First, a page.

management. It, therefore, must be understood before we can put definition in place.
In a business, the owner's equity is the value of owner's holding in the company. And, that is
defined as the difference between what a company owns in assets and what it owes in
liabilities. The larger the ratio of assets to liabilities, the larger is the owner's equity.
Likewise, brand equity is the difference between a brand's assets and brand's liabilities. Brand
assets are a function of reputation, quality, relevance, and loyalty. The concept is well-
illustrated with the help of the attached figure.
Brand liabilities are incurred by brands because of failures and questionable business practices
that may increase costs and liabilities. The larger the ratio of brand assets to brand liabilities,
the greater is the brand equity.2
In other words, if brand management is at the heart of marketing, then brand equity is at the
heart of brand management. With the understanding that we have generated so far, we can now
attempt to put together what brand management process looks like.
Figure 4
Brand management is "the process of naming products, turning products into brands, and
managing brands to fully attain maximum brand equity and a brand's full profit potential." The
following figure explains the process as a step-by-step approach toward managing brands.
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Brand Management (MKT624)
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BRAND MANAGEMENT PROCESS
Figure 5
Step 1
Step 2
Step 3
Step 4
Step 5
Name a
Turn Product
Manage
Generate
Build Brand
Product
into Brand
Brand
Profits
Equity
Name a Product
To make your product distinctive, you have to name it as the first step toward the process.
There are no hard and fast rules for the name.
A new brand should preferably reflect its positioning. Positioning exists in the mind of the
consumer. It is an exercise by the company to offer its product in a way that it occupies a
distinct position in the mind of the consumer.
Al Ries and Jack Trout gave the very concept of positioning. According to them, consumers
have in their mind a ladder of images in relation to different brands.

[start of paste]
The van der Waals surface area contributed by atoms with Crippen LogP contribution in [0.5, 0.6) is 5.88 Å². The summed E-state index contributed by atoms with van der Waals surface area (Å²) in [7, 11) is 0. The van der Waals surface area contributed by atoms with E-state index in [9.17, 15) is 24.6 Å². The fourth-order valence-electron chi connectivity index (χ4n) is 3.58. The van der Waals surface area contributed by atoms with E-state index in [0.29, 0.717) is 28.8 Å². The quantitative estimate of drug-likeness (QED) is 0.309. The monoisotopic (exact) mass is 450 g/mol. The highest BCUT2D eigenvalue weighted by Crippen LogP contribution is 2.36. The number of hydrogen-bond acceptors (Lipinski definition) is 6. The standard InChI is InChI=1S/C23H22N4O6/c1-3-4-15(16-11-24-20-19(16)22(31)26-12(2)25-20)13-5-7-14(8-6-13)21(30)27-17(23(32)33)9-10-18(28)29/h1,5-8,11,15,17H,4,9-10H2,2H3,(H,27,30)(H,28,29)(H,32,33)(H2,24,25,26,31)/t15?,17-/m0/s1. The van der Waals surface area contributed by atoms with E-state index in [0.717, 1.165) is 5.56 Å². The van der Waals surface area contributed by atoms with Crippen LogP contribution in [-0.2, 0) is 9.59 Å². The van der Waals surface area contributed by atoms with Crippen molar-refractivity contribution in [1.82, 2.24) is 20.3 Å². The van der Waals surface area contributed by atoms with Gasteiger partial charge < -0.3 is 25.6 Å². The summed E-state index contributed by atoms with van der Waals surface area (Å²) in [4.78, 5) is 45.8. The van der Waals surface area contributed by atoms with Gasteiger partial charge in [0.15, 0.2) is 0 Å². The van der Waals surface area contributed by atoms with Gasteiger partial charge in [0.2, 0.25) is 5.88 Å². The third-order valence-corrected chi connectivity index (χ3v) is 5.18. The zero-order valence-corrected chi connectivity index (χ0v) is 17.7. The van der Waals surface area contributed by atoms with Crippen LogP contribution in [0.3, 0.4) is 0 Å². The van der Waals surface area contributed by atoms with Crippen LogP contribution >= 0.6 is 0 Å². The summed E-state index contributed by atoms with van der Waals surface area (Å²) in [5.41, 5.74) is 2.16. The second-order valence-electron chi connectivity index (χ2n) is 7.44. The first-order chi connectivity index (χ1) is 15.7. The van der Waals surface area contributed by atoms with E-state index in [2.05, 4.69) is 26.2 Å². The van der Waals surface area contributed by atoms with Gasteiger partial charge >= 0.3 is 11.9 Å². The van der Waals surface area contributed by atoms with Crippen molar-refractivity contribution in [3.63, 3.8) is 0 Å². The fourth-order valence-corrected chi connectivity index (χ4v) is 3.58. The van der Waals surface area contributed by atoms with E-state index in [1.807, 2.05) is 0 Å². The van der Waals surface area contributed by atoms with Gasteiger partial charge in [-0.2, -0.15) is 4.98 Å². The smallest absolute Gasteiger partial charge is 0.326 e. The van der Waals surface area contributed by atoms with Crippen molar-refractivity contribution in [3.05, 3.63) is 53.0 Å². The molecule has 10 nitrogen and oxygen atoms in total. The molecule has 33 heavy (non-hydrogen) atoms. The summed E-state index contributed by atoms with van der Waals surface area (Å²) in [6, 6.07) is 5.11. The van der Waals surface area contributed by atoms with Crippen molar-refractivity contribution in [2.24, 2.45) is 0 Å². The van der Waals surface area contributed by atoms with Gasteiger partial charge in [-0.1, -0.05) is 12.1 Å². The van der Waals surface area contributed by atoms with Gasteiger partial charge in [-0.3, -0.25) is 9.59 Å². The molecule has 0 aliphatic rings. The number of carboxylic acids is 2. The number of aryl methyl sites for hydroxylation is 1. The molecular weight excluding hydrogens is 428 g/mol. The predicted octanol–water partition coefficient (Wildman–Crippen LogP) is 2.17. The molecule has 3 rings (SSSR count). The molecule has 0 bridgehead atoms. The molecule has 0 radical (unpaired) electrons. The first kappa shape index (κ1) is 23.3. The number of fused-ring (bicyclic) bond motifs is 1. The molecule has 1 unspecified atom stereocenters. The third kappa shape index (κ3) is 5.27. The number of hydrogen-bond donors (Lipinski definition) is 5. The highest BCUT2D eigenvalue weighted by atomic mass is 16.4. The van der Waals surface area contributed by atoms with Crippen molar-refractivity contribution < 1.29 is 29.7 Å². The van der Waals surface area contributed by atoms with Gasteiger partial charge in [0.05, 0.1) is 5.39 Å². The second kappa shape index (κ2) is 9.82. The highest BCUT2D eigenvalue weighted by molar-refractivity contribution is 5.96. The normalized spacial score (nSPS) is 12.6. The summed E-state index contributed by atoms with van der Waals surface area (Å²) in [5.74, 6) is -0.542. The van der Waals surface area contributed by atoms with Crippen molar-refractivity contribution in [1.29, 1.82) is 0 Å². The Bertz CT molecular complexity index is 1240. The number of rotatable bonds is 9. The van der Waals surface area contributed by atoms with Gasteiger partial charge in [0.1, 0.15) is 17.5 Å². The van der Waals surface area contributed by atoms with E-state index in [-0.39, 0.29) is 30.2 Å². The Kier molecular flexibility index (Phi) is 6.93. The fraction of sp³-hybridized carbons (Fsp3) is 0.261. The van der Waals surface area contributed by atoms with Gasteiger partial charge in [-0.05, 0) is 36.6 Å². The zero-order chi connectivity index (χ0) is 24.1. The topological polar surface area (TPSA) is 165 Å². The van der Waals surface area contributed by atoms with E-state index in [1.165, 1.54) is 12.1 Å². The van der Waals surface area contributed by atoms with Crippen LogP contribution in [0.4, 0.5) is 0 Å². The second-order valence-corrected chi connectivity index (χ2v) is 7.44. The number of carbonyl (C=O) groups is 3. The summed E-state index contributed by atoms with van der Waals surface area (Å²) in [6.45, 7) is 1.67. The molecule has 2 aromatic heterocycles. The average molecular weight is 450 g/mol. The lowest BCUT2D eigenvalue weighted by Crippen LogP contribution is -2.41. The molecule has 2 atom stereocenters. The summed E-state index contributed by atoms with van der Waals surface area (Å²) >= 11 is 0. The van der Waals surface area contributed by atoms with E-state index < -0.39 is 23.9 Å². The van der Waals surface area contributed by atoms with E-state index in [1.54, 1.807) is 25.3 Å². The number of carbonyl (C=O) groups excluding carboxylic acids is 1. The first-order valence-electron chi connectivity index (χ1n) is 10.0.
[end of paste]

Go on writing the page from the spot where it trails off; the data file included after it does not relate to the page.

The best brand occupies the top rung of the ladder, the position. The follower brands occupy
positions at the lower rungs. It should be the priority of any brand manager to have his/her
brand positioned at the top rung. You will find more on positioning in lectures number 16
through 20.
Naming a brand could be the company name, a stand-alone name, or an existing brand name
with well established reputation.
Another view is to name a brand with its future and destiny in sight at the time of its birth.
Future and destiny point toward vision for the brand. You must consider:
·  Is it going to be a regional, national, or international brand?
·  Is it going to represent one category or will have the potential and power to represent
more than one category.
Answers to the above questions will comfortably lead you to go for a name most appropriate
for the brand. There could be different strategies employed for the purpose. You will get
insights into this area in lecture number 28.
Turn Product into Brand
You need to do consistent hard work to give meaning to the product to turn it into a brand. The
underlying aspect of this exercise is differentiation. A brand presents itself in its differentiated
form and features for consumers to acknowledge. Without differentiation a product does not
qualify to be acknowledged as a brand.
If features allow the brand to occupy its intended position in consumer's mind, the product is
deemed turned into a brand.
Manage Brand